How a developmental editor works
All editors work differently and have various methods of approaching a manuscript, but there are certain things you can expect when working with a good development editor.
Once you’ve chosen an editor, you should discuss your expectations for the work before they begin assessing or making any changes to your manuscript. This includes not only the schedule of the project and terms, but also what kind of issues you’d like the editor to address and the outcome or deliverables you’d like to get when they’ve finished the project.
All editors will read the entire manuscript and give you feedback on how to improve it. However, there are two basic levels of feedback you might receive:
A manuscript assessment, also known as a manuscript review, evaluation, or critique, consists of an editorial report or letter that outlines the editor’s findings. They might address issues such as the manuscript’s key strengths and weaknesses; big-picture revision advice for the manuscript’s narrative arc, argument, structure, and scholarly engagement; and chapter-by-chapter or section-by-section revision advice. They might also provide you with a plan of action for how to make those changes yourself before you submit.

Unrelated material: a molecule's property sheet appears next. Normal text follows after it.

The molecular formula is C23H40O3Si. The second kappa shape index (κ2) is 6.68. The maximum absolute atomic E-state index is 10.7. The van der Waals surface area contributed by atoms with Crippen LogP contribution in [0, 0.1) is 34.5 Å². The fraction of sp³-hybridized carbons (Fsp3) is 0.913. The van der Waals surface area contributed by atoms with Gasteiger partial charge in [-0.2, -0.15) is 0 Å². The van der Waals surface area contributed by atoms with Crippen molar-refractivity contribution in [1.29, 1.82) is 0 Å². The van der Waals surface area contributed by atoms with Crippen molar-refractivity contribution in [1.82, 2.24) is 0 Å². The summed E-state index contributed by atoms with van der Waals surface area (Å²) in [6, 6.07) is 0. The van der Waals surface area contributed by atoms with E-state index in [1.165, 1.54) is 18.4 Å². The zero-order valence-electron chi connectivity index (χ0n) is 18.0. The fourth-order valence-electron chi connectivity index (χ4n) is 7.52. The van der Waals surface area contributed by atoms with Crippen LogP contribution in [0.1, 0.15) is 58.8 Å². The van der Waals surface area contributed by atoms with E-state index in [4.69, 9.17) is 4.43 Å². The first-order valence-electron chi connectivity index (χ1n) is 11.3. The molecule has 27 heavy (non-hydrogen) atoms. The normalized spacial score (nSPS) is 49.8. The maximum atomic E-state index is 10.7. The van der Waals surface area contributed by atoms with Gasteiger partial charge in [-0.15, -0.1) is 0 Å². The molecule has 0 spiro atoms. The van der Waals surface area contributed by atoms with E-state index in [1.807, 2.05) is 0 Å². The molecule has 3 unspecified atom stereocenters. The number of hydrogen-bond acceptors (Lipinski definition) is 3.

A full developmental edit is an assessment that includes manual edits on the manuscript itself. With this kind of service, your editor will not only provide you with notes and comments on the draft, but they will also help you massage the text using MS Word’s Track Changes function. While these edits are generally only related to big-picture issues (e.g., moving paragraphs or sections, renaming sections or chapters, inserting sample transitions), some editors will do some level of line or copy editing. It’s important to clarify your expectations for the edits before you begin.
Choosing the right developmental editor for your project